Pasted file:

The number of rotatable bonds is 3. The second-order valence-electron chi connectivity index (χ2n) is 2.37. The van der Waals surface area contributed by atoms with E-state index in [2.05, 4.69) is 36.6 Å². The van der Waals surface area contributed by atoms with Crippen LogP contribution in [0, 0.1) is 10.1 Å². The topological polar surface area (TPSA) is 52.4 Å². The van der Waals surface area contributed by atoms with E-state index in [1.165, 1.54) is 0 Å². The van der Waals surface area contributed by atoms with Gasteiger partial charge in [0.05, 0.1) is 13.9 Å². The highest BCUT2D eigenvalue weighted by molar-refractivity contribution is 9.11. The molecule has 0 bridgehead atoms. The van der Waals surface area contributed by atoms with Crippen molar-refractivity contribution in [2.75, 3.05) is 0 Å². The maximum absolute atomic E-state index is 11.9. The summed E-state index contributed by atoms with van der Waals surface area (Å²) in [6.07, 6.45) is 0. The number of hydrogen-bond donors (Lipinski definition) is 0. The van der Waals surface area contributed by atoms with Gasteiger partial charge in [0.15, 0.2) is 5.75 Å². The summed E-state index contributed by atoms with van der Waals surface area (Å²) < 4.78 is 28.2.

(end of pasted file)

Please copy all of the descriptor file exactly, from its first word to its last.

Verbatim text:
The number of rotatable bonds is 3. The second-order valence-electron chi connectivity index (χ2n) is 2.37. The van der Waals surface area contributed by atoms with E-state index in [2.05, 4.69) is 36.6 Å². The van der Waals surface area contributed by atoms with Crippen LogP contribution in [0, 0.1) is 10.1 Å². The topological polar surface area (TPSA) is 52.4 Å². The van der Waals surface area contributed by atoms with E-state index in [1.165, 1.54) is 0 Å². The van der Waals surface area contributed by atoms with Gasteiger partial charge in [0.05, 0.1) is 13.9 Å². The highest BCUT2D eigenvalue weighted by molar-refractivity contribution is 9.11. The molecule has 0 bridgehead atoms. The van der Waals surface area contributed by atoms with Crippen molar-refractivity contribution in [2.75, 3.05) is 0 Å². The maximum absolute atomic E-state index is 11.9. The summed E-state index contributed by atoms with van der Waals surface area (Å²) in [6.07, 6.45) is 0. The number of hydrogen-bond donors (Lipinski definition) is 0. The van der Waals surface area contributed by atoms with Gasteiger partial charge in [0.15, 0.2) is 5.75 Å². The summed E-state index contributed by atoms with van der Waals surface area (Å²) < 4.78 is 28.2.